Lousetown, or Klondike City, was located at the mouth of the Klondike River on the opposite shore from Dawson, and well separated from the conventional mores of the Klondike capital.

Betty Neumiller, who lived in Dawson just after the turn of the 20th century, remembered being driven by curiosity as a child to visit these exotic ladies, one of whom offered her and her friend a small orange each.

Oranges were a rarity and special treat in Dawson in those times. Another woman even gave her a small ring to wear, but in embarrassment, Betty threw it into the Klondike River from the bridge on her way home, fearing her parents would learn of the forbidden visit across the river.

By the 1930s, prostitutes had become an accepted part of the community. Unlike members of the profession Outside, the local practitioners were respected and trusted. Some provided banking services, while others reliably held money for miners who occasionally visited town. Many were able to leave with a bankroll to establish successful and legitimate businesses in the South while others married well and achieved social acceptance in the process.

Ruby Scott, the most famous post-gold rush madam in the Yukon, enjoyed a high level of respect in Dawson City, and was known for her generosity and love of children. Dances were often held in the Oddfellow’s Hall (now restored as the Odd Gallery and art school in Dawson).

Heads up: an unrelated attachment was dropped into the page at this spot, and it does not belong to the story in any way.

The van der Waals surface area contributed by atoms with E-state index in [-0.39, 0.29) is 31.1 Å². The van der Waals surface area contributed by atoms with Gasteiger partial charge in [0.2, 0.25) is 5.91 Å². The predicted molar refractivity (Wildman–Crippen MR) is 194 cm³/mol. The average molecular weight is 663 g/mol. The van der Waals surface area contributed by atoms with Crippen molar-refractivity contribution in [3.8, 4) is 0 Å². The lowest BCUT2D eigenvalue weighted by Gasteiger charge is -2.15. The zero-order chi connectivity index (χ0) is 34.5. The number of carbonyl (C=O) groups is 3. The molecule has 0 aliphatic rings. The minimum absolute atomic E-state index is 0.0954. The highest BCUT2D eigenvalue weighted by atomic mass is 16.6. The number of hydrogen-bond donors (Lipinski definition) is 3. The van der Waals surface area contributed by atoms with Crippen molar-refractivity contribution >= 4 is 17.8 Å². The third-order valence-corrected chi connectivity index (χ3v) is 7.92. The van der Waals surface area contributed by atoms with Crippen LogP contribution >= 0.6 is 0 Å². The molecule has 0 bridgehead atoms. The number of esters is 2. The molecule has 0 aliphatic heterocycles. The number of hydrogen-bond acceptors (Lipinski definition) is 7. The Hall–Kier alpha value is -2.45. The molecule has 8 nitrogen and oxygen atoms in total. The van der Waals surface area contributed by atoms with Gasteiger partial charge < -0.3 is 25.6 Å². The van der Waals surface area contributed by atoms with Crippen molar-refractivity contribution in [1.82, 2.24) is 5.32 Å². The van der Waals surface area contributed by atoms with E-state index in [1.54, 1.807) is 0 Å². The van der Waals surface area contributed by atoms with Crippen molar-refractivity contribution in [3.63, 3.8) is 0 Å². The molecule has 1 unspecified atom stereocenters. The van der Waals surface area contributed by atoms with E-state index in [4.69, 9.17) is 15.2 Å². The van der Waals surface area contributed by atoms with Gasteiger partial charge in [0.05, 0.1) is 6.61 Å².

During breaks in the music, men would bring their dates next door to Ruby’s to escape the liquor restrictions of the day. There, Ruby would offer drinks and conversation to her guests. In time Ruby received one of the highest forms of acceptance any community can bestow.

Her former home and base of operation was designated as nationally significant by the Historic Sites and Monuments Board of Canada, and is now cared for by Parks Canada.

Prostitution has, in fact, become downright quaint in its historic context. Bombay Peggy’s, known for its brief history as a brothel and since refurbished into a modern-day hotel, now provides a colourful setting for guests who patronize its rooms.

Historic walking tours in Dawson City would not be complete without a passing reference to Paradise Alley and a stop at Ruby’s Place. It is a popular spot for tourists, who have on occasion asked me to take their photograph standing on the steps of the former brothel. I often see husbands handing cameras to their wives there and asking them to take a picture.

Prostitution has slipped into the misty realm of myth and achieved iconic status in the territory, being further twisted and distorted by its spurious association with can-can dancing. In 1992, then editor of the Yukon News Peter Lesniak was lambasted by members of the community for editorial comments he made about disbanding a local group of can-can dancers, whom he described as “thick-thighed hoofers.”

“As we all know,” he said, “can-can dancers doubled as whores during the Klondike Gold Rush.” Protesters proceeded to picket the News and wrote letters to the editor claiming his remarks undermined Yukon’s heritage.

Of course, can-can dancers did not exist in the Yukon’s early days, so there could not have been any link to prostitution. But why let that get in the way of a good story?

This column is reprinted from the book History Hunting in the Yukon, which is available in stores throughout the Yukon. Michael Gates is a local historian and sometimes adventurer based in Whitehorse.